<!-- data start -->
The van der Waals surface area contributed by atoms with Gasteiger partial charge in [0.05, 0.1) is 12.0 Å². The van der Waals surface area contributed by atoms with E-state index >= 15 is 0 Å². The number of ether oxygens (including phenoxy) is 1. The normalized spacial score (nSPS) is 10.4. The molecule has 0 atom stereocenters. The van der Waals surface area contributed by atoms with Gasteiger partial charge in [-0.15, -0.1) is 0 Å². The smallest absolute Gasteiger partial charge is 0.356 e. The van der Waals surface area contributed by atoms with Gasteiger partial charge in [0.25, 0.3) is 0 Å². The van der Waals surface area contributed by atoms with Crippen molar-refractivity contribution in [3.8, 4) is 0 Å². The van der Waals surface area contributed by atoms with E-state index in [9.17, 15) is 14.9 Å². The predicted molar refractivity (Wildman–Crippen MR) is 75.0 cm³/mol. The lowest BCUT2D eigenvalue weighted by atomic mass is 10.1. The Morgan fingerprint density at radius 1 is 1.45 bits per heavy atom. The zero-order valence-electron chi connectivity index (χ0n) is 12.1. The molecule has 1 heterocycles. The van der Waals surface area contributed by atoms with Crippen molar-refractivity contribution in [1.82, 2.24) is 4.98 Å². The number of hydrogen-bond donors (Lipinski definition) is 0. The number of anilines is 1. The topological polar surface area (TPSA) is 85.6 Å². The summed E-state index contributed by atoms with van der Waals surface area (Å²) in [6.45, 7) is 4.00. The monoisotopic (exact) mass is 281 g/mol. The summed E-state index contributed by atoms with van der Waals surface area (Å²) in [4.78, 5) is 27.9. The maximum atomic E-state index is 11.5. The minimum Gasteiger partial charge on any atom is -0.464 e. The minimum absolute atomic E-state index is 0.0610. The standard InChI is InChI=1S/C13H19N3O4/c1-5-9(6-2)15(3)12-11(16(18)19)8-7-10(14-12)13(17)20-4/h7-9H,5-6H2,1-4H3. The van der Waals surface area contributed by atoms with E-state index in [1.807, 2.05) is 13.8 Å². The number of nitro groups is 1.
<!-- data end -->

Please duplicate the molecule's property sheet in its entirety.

The van der Waals surface area contributed by atoms with Gasteiger partial charge in [0.05, 0.1) is 12.0 Å². The van der Waals surface area contributed by atoms with E-state index >= 15 is 0 Å². The number of ether oxygens (including phenoxy) is 1. The normalized spacial score (nSPS) is 10.4. The molecule has 0 atom stereocenters. The van der Waals surface area contributed by atoms with Gasteiger partial charge in [-0.15, -0.1) is 0 Å². The smallest absolute Gasteiger partial charge is 0.356 e. The van der Waals surface area contributed by atoms with Gasteiger partial charge in [0.25, 0.3) is 0 Å². The van der Waals surface area contributed by atoms with Crippen molar-refractivity contribution in [3.8, 4) is 0 Å². The van der Waals surface area contributed by atoms with E-state index in [9.17, 15) is 14.9 Å². The predicted molar refractivity (Wildman–Crippen MR) is 75.0 cm³/mol. The lowest BCUT2D eigenvalue weighted by atomic mass is 10.1. The Morgan fingerprint density at radius 1 is 1.45 bits per heavy atom. The zero-order valence-electron chi connectivity index (χ0n) is 12.1. The molecule has 1 heterocycles. The van der Waals surface area contributed by atoms with Crippen molar-refractivity contribution in [1.82, 2.24) is 4.98 Å². The number of hydrogen-bond donors (Lipinski definition) is 0. The number of anilines is 1. The topological polar surface area (TPSA) is 85.6 Å². The summed E-state index contributed by atoms with van der Waals surface area (Å²) in [6.45, 7) is 4.00. The monoisotopic (exact) mass is 281 g/mol. The summed E-state index contributed by atoms with van der Waals surface area (Å²) in [4.78, 5) is 27.9. The maximum atomic E-state index is 11.5. The minimum Gasteiger partial charge on any atom is -0.464 e. The minimum absolute atomic E-state index is 0.0610. The standard InChI is InChI=1S/C13H19N3O4/c1-5-9(6-2)15(3)12-11(16(18)19)8-7-10(14-12)13(17)20-4/h7-9H,5-6H2,1-4H3. The van der Waals surface area contributed by atoms with E-state index in [1.807, 2.05) is 13.8 Å². The number of nitro groups is 1.